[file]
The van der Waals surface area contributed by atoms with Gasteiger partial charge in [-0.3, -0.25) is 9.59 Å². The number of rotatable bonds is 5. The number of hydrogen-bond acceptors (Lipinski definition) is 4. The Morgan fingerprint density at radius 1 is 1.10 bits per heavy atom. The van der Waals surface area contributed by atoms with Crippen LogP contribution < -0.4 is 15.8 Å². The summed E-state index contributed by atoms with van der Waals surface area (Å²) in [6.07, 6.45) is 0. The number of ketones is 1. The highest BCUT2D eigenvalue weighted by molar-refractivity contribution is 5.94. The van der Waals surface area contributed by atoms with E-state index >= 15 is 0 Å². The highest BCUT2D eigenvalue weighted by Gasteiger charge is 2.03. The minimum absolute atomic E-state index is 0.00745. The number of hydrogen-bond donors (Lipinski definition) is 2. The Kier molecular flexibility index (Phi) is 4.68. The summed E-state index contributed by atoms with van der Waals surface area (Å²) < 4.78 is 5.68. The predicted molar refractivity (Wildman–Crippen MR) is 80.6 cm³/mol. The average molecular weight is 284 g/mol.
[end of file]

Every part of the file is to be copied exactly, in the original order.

The van der Waals surface area contributed by atoms with Gasteiger partial charge in [-0.3, -0.25) is 9.59 Å². The number of rotatable bonds is 5. The number of hydrogen-bond acceptors (Lipinski definition) is 4. The Morgan fingerprint density at radius 1 is 1.10 bits per heavy atom. The van der Waals surface area contributed by atoms with Crippen LogP contribution < -0.4 is 15.8 Å². The summed E-state index contributed by atoms with van der Waals surface area (Å²) in [6.07, 6.45) is 0. The number of ketones is 1. The highest BCUT2D eigenvalue weighted by molar-refractivity contribution is 5.94. The van der Waals surface area contributed by atoms with E-state index >= 15 is 0 Å². The highest BCUT2D eigenvalue weighted by Gasteiger charge is 2.03. The minimum absolute atomic E-state index is 0.00745. The number of hydrogen-bond donors (Lipinski definition) is 2. The Kier molecular flexibility index (Phi) is 4.68. The summed E-state index contributed by atoms with van der Waals surface area (Å²) < 4.78 is 5.68. The predicted molar refractivity (Wildman–Crippen MR) is 80.6 cm³/mol. The average molecular weight is 284 g/mol.